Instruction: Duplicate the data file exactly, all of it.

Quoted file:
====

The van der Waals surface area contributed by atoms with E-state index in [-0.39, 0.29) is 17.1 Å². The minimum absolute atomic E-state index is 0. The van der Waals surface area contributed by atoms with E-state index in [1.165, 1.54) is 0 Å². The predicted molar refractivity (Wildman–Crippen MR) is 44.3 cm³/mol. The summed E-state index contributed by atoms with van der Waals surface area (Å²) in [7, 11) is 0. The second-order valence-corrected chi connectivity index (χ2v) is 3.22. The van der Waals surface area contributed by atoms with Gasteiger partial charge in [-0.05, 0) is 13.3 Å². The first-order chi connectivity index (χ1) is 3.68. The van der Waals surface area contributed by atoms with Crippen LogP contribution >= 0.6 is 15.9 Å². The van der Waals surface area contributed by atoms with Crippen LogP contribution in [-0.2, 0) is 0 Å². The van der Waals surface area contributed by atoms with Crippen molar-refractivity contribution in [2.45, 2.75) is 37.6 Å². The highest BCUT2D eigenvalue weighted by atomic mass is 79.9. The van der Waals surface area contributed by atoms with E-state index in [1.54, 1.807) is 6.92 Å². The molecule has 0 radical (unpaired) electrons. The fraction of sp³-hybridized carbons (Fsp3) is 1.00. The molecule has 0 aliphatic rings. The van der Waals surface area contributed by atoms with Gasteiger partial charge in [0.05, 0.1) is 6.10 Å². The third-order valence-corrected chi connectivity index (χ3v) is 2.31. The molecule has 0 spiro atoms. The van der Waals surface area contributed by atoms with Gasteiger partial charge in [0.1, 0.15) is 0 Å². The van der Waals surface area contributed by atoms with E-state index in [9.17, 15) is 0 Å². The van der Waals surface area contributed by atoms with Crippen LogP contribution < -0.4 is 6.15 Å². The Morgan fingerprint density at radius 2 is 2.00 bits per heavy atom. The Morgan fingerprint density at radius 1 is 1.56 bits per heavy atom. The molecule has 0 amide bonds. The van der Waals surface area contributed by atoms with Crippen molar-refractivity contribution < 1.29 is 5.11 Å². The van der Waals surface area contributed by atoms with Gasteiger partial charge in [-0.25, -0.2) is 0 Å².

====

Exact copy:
The van der Waals surface area contributed by atoms with E-state index in [-0.39, 0.29) is 17.1 Å². The minimum absolute atomic E-state index is 0. The van der Waals surface area contributed by atoms with E-state index in [1.165, 1.54) is 0 Å². The predicted molar refractivity (Wildman–Crippen MR) is 44.3 cm³/mol. The summed E-state index contributed by atoms with van der Waals surface area (Å²) in [7, 11) is 0. The second-order valence-corrected chi connectivity index (χ2v) is 3.22. The van der Waals surface area contributed by atoms with Gasteiger partial charge in [-0.05, 0) is 13.3 Å². The first-order chi connectivity index (χ1) is 3.68. The van der Waals surface area contributed by atoms with Crippen LogP contribution >= 0.6 is 15.9 Å². The van der Waals surface area contributed by atoms with Crippen LogP contribution in [-0.2, 0) is 0 Å². The van der Waals surface area contributed by atoms with Crippen molar-refractivity contribution in [2.45, 2.75) is 37.6 Å². The highest BCUT2D eigenvalue weighted by atomic mass is 79.9. The van der Waals surface area contributed by atoms with E-state index in [1.54, 1.807) is 6.92 Å². The molecule has 0 radical (unpaired) electrons. The fraction of sp³-hybridized carbons (Fsp3) is 1.00. The molecule has 0 aliphatic rings. The van der Waals surface area contributed by atoms with Gasteiger partial charge in [0.05, 0.1) is 6.10 Å². The third-order valence-corrected chi connectivity index (χ3v) is 2.31. The molecule has 0 spiro atoms. The van der Waals surface area contributed by atoms with Gasteiger partial charge in [0.1, 0.15) is 0 Å². The van der Waals surface area contributed by atoms with E-state index in [9.17, 15) is 0 Å². The van der Waals surface area contributed by atoms with Crippen LogP contribution < -0.4 is 6.15 Å². The Morgan fingerprint density at radius 2 is 2.00 bits per heavy atom. The Morgan fingerprint density at radius 1 is 1.56 bits per heavy atom. The molecule has 0 amide bonds. The van der Waals surface area contributed by atoms with Crippen molar-refractivity contribution < 1.29 is 5.11 Å². The van der Waals surface area contributed by atoms with Gasteiger partial charge in [-0.25, -0.2) is 0 Å².